The demand for minerals needed for clean energy technology has increased, as countries worldwide shift towards low-carbon energy. Blessed with an abundance of raw materials that have been at the centre of global industrialisation, South African geologists will have to dust off their boots and find these minerals.
The country also needs to boost manufacturing to process the minerals used in clean technology.
The demand for minerals such as lithium, nickel, cobalt, manganese and graphite has increased as more countries look to renewable energy and electric vehicles, according to the International Energy Agency’s recent report, World Energy Outlook: The Role of Critical Minerals in Clean Energy Transitions.
The report states that building an energy system that requires clean technologies differs greatly from one underpinned by hydrocarbon resources, which have been the main source of electricity for the past century. But the report noted that “building solar photovoltaic plants, wind farms and electric vehicles generally requires more minerals than their fossil fuel-based counterparts”.
A typical electric car needs six times the mineral inputs of a conventional car, and an onshore wind plant requires nine times more mineral resources than a gas-fired power plant.
It forecast that in a scenario that meets the Paris Agreement goals, clean energy technologies’ share of total demand rises significantly over the next two decades to more than 40% for copper and rare earth elements, 60% to 70% for nickel and cobalt, and to almost 90% for lithium.
The 2015 agreement stipulates a framework that will guide international efforts to limit greenhouse gas emissions and to meet the associated problems caused by climate change.
So where does it leave South Africa, which has signed the Paris agreement?
There are moves to unbundle the nation’s power supplier, Eskom, and include more renewable power sources in the national grid, but the country does not have an abundance of cobalt, nickel and lithium, which are used in the battery technology.
In 2010, the country produced 840 tonnes of cobalt and by 2019 that had slightly increased to 1 027 tonnes, according to information from the department of mineral resources and energy.
Statista, a company specialising in market and consumer data, said 144 000 tonnes of cobalt were produced in 2019 globally.
In 2010, South Africa mined 40 000 tonnes of nickel and 43 400 tonnes in 2019. In 2006, about 1.57-million tonnes of nickel was produced in mines worldwide. Since then, this figure has increased to 2.5-million tonnes in 2020.
The report said that in some cases, a single country is responsible for about half of the world’s production. South Africa, for instance, produces 70% of the world’s platinum and the Democratic Republic of the Congo produces about 70% of the world’s cobalt.
Michael Cronwright, principal battery metals consultant for CSA Global, an international mining consultancy, said that the country needs to think creatively about how to achieve the renewable goals with the minerals it doesn’t have and look at what is does have, for example platinum and vanadium which can be used in hydrogen fuel cells and vanadium redox flow batteries.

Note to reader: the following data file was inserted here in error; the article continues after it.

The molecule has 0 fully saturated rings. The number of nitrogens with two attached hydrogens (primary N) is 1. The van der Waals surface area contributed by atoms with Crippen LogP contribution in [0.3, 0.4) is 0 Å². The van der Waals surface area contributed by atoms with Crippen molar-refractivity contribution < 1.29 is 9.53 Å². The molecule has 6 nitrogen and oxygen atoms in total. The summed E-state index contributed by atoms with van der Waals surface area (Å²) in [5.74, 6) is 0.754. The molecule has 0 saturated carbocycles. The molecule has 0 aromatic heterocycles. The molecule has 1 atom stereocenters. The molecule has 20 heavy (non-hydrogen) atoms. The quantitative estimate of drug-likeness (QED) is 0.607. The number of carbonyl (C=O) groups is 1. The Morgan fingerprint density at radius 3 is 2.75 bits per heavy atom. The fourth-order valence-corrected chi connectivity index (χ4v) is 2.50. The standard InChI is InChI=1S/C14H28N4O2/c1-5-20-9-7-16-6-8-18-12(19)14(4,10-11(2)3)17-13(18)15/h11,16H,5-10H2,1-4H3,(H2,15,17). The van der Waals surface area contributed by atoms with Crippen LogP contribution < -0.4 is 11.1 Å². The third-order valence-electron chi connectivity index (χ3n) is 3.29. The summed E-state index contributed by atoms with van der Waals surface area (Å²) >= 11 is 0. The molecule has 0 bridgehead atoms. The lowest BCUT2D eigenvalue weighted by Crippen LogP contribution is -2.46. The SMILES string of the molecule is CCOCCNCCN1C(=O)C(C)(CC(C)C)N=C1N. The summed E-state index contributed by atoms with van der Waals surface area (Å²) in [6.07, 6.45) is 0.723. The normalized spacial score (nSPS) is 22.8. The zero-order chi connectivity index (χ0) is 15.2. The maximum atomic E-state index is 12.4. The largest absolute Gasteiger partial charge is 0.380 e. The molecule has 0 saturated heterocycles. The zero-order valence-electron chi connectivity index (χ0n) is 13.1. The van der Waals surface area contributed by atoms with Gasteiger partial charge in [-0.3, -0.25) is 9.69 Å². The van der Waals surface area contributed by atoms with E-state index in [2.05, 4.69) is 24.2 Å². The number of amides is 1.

South Africa has very little lithium compared to that produced in countries such as Namibia, Mozambique and Zimbabwe — the latter is among the top producers globally of lithium.
He added that there are deposits in South Africa but the production system is largely underexplored.
Alan Fine, of the Mineral Council of South Africa, added that “the use and demand of the three metals [nickel, cobalt and lithium] in the mining industry is not significant”.
He said the country has a diverse set of battery technology minerals, which are not limited to cobalt, nickel and lithium. The use of fuel cell technology using platinum is already in place on some mines, he said.
The mineral resource and energy department’s Thandiwe Maimane said its preliminary geoscientific assessment indicates “prospects of both cobalt and lithium, which is an indication of huge prospects for future development and production of these minerals, which will place [South Africa] as one of the leading contributors of these minerals.
“It is not necessary for South Africa to consider importing nickel and cobalt yet,” she said. “We are confident that there are adequate reserves to meet the increasing future demand.”
But she added that “a detailed study on the cost of lithium will have to be done to determine the cost implication”.
Maimane said that in the long-term the country will have to “position itself” to satisfy its domestic demand when its own resources begin to run out.
Cronwright said mining and exploration needs to be promoted for South Africa to develop its manufacturing capabilities so that it can process these minerals.
“It’s a theme that most countries and industries need to consider and add value closer to the source.
“If you are not beneficiating your mineral close to your source your carbon footprint increases as does the geopolitical risk to the supply chain.”
He added that if countries do beneficiation, they not only reduce their carbon footprint but also develop a regional supply.